This was the week that the media decided that Twitter warrants a bit of well-placed skepticism, instead of just valuation pumping, delivering some tough analysis of the company’s recent stumbles and a trip into darker side of its history. Business Insider’s Nicholas Carlson knocked it out of the park with an investigation of Twitter’s early days focused on the squeezing out of one of the co-founders — the guy who seems to have come up with the name — and on early investors who co-founder Ev Williams bought out of Odeo, the rather aimless-sounding podcasting company Twitter eventually emerged from. (Suckas!) Mr. Carlson, who back in the day did some exemplary work on Facebook’s litigious infancy, conducted a long interview with Noah Glass. Mr. Glass comes off as a little sad but also rather calm and thoughtful despite the fame and fortune he’s missed out on:
“I’m sure you get this impression from the story and I’ve never really said this before – I did feel betrayed. I felt betrayed by my friends, by my company, by these people around me I trusted and that I had worked hard to create something with.
Afterwards, I was a little shellshocked. I was like, ‘Wait … what’s the value in building these relationships if this is the result?’
So I spent a lot of time by myself. And working on things alone.
I worked on a game for a while. It didn’t really come out the way I wanted it to.
I moved to Los Angeles to work on something totally different. It was an alternative energy system that I had in mind. I built a prototype for that. It just didn’t function the way I thought it was going to function.
I’ve been working on projects that could be something big if they get fleshed out.
Moving back to San Francisco is sort of a step in being involved in collaboration again. It’s something I didn’t necessarily want to do because of what had transpired. Because of the story you’re writing. Collaboration on something where everyone else gets all the credit and all the glory and fame is frustrating. It can be a frustrating experience.”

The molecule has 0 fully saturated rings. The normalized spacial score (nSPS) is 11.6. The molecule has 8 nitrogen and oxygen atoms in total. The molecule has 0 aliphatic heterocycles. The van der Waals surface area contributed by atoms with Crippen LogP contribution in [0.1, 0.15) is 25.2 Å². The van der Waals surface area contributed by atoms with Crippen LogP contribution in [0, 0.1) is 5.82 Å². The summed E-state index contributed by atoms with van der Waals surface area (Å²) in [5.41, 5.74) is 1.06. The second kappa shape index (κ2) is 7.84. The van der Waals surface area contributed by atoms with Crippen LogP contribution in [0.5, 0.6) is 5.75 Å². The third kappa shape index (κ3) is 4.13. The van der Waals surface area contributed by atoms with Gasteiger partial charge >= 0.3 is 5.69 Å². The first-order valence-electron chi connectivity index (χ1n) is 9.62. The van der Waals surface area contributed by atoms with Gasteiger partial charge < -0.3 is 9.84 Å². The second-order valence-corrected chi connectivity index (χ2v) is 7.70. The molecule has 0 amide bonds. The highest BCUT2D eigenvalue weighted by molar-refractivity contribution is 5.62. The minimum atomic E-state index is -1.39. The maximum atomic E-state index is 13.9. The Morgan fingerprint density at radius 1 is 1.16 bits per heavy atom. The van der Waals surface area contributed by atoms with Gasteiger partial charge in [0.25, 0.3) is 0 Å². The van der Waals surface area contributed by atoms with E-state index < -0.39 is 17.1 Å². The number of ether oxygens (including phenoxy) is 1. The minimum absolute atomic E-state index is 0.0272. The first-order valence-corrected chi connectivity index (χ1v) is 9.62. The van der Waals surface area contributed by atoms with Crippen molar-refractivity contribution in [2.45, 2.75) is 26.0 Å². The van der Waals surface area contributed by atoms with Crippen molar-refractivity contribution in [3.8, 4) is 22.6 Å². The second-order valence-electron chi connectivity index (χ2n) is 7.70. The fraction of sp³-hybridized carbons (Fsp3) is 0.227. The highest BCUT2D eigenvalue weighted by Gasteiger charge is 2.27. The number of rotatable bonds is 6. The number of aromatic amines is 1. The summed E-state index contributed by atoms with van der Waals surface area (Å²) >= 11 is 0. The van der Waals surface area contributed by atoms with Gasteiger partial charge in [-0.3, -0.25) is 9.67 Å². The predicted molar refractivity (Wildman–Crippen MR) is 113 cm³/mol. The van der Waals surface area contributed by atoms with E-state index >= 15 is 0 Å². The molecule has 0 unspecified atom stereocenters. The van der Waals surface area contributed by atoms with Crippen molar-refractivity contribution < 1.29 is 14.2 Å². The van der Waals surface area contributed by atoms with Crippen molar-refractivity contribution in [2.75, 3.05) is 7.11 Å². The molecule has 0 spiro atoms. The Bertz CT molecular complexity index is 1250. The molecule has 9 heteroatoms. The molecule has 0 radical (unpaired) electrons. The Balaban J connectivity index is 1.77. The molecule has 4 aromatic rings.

An article from Fortune’s Jessi Hempel was more focused on the present, triggered by co-founder Jack Dorsey’s return to take over product development. To some, that’s problematic because Mr. Dorsey already has what one imagines is a rather time-consuming day job — he’s CEO of the startup Square — and because the move is the latest in a series of management change-outs, suggesting that the task of figuring out what to do with the maturing microblogging network is a bit of a hot potato.
Anyone with a sizable Twitter following and a reasonable grasp on reality knows that many of their followers are actually bots, snippets of code masquerading as living, breathing, tweeting Twitterers. It turns out that some researchers from New Zealand ran an experiment in which they tried to get a few bots to fool cat lovers on Twitter…and it worked!
Newsweek buyer and audio-equipment magnate Sidney Harman wasn’t the only media owner to pass this week. The late Tiger Beat founder, Charles Laufer, was, in the middle part of the 20th century, a high-school teacher who wanted to give children something to read. Instead, he gave them Tiger Beat, which covered celebrity culture in the days before paparazzi and snark ruled, and before teenyboppers could occupy their time by dropping thousands of their parents’ dollars on the creation of an awful music video that would then get millions upon millions of views. Back in Laufer’s day, all they had was enthusiastic punctuation.
Speaking of businessmen, Donald Trump recently showed off his literary chops in a letter to The New York Times that criticized an op-ed column that criticized Mr. Trump’s “birther” strategy. Vanity Fair marked the occasion by showing off its own experience with The Donald’s media criticism, which took the form of a print-out from the Vanity Fair website marked up by the potential presidential candidate.